There are up to 2,000 species of plankton in the Baltic Sea

The most abundant plant group in the Baltic Sea is phytoplankton. It is estimated that there are approximately 2,000 species, of which about 100 are common. The term plankton describes a diverse collection of organisms that live in large bodies of open water and are unable to swim against a current. They are often so small that they cannot be seen with the naked eye.

The microscopic size range of small planktonic algae varies from one tenth to one thousandth of a millimetre. Most live either as single cells or as cellular communities, i.e. colonies.

The majority of phytoplankton are autotrophic

Using sunlight, phytoplankton algae are able to photosynthesise their own food from water, carbon dioxide and inorganic compounds. As they grow, they absorb huge amounts of carbon dioxide. Thus, not only are they important for marine ecosystems but also for oxygen production in the entire atmosphere of the planet.

Phytoplankton also include heterotrophic, secondary species that require organic matter to survive.

Phytoplankton may become so seasonally abundant, they form algal blooms

The most well-known phytoplankton phenomena are associated with the excess seasonal proliferation of various types of plankton, also known as algal blooms. Diatoms and dinoflagellates proliferate in the spring while various small flagellate algae are at their most abundant in the early summer. Monocellular and simple filamentous blue-green algae, or cyanobacteria, bloom in summer proper.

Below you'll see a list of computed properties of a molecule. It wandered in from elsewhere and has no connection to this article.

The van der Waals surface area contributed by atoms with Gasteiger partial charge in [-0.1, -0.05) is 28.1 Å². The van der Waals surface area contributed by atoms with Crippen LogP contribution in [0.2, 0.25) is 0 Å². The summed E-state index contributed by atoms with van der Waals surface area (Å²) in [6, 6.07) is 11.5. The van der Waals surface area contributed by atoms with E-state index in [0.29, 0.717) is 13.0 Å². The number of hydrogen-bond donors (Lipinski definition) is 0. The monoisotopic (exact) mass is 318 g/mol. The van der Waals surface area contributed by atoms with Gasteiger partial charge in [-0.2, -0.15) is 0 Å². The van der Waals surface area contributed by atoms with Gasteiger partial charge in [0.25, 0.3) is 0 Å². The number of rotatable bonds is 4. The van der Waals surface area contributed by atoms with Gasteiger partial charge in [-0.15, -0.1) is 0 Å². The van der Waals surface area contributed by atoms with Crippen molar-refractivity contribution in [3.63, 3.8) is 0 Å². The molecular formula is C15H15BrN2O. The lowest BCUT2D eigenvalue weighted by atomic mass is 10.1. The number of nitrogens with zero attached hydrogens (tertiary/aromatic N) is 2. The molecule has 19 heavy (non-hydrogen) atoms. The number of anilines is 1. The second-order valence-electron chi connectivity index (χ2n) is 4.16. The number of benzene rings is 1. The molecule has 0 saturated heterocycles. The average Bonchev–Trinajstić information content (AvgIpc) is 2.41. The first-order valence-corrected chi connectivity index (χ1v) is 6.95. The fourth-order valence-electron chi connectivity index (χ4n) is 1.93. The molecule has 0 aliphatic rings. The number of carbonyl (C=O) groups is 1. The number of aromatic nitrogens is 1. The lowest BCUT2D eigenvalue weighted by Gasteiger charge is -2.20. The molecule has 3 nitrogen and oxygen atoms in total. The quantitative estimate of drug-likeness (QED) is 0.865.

The sheer abundance of plankton and blue-green algae in the water column, as well as on the surface are indicated by the colour change and turbidity of the water.

 Cloudy water due to microscopic plankton blooms.
Microscopic phytoplankton drift in the sunlit layers close to the water’s surface.

Zooplankton graze on phytoplankton

Somewhat larger than phytoplankton, zooplankton is composed of organisms such as flagellate protozoa, ciliates, rotifers, copepods, and water fleas. They also include the larval and juvenile stages of growing benthic animals. The one thing common to this diverse group of living planktonic groups is that they all live in open water and feed on phytoplankton.

Zooplankton follow phytoplankton that passively float in the water, either by using the water currents or slowly swimming. In addition to food, their movement is regulated by light, temperature, and so-called predation pressure.

 White amphipods are shown to be only a few millimetres long under the microscope. Copepod under the microscope with black background.